Back to that book milling around in the mind of Konnikova, and there’s a Stoic angle included in the mind draft version. I ask her to talk a little about her interest in Aurelius, Socrates et al., and how it can help poker players?
“I am asking questions about Stoicism because it’s going into my book,” confirms Konnikova. “I am reading a lot about the Stoics right now and think it’s a wonderful thing for poker players to learn. It’s about discipline, self-control, learning to flip your mindset, so you feel more in control in events, and a lot of negative things are in your mindset. It can be a very inspiring philosophy, rather than the way the portray it as a depressing philosophy. I have found it very uplifting.”
Konnikova is a student of Harvard.
When I think of that word the scarecrow from the Wizard of Oz stumbles into my mind, because I narrate the tale to my two-year-old daughter and always tell her that the Wizard of Oz gave him a diploma from this great institution.
I made it up.
I ask Konnikova for three misconceptions that people have about Harvard, knowing she won’t do the same.
She gives me two.
“That everyone who goes there is smart. That everyone that goes there is very stuck up.”
Back to her first book, Mastermind, and I ask her to describe the weaknesses and strengths of Sherlock Holmes, the poker player.
“His main strength would have been his power of observation,” Konnikova says on a sixpence. “He would have been very good at figuring out who is on the up and up and who is bluffing. As far as live reads go, he would pick up on all of them. I think his main failure, which can also be a strength, is he is too emotionally disconnected. I think sometimes emotion can help you understand other people. Being able to relate to what someone is going through emotionally can help you play against them. If you tilt yourself, you can recognise tilt in others. As he is so in control of his emotions, he would judge those people but wouldn’t necessarily know what they were thinking and feeling and how that was going to affect them.”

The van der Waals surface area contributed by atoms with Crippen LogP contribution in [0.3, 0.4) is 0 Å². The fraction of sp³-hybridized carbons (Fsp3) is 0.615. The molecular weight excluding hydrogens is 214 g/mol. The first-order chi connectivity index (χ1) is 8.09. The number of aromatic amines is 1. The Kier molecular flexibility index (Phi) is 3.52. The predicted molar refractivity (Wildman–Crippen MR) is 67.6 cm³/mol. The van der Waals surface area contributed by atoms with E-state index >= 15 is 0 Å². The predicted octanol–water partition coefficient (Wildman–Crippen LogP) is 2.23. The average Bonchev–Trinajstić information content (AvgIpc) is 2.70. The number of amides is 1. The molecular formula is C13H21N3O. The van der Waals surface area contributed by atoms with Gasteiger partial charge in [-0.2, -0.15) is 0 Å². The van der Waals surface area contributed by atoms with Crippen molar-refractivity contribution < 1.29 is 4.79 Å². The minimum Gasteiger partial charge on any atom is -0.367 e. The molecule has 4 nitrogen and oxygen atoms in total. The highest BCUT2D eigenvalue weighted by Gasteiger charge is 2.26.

Konnikova’s answers arrive quickly. The ability to consume a question and spit out a solution in seconds is incredible. I ask her how we can cultivate our ability to pay attention?
“Put away your phone. Don’t multi-task. I meditate daily. For poker players it’s crucial. It’s a way to open up some brain space, provides your own little world, and it helps you concentrate for the rest of the day.”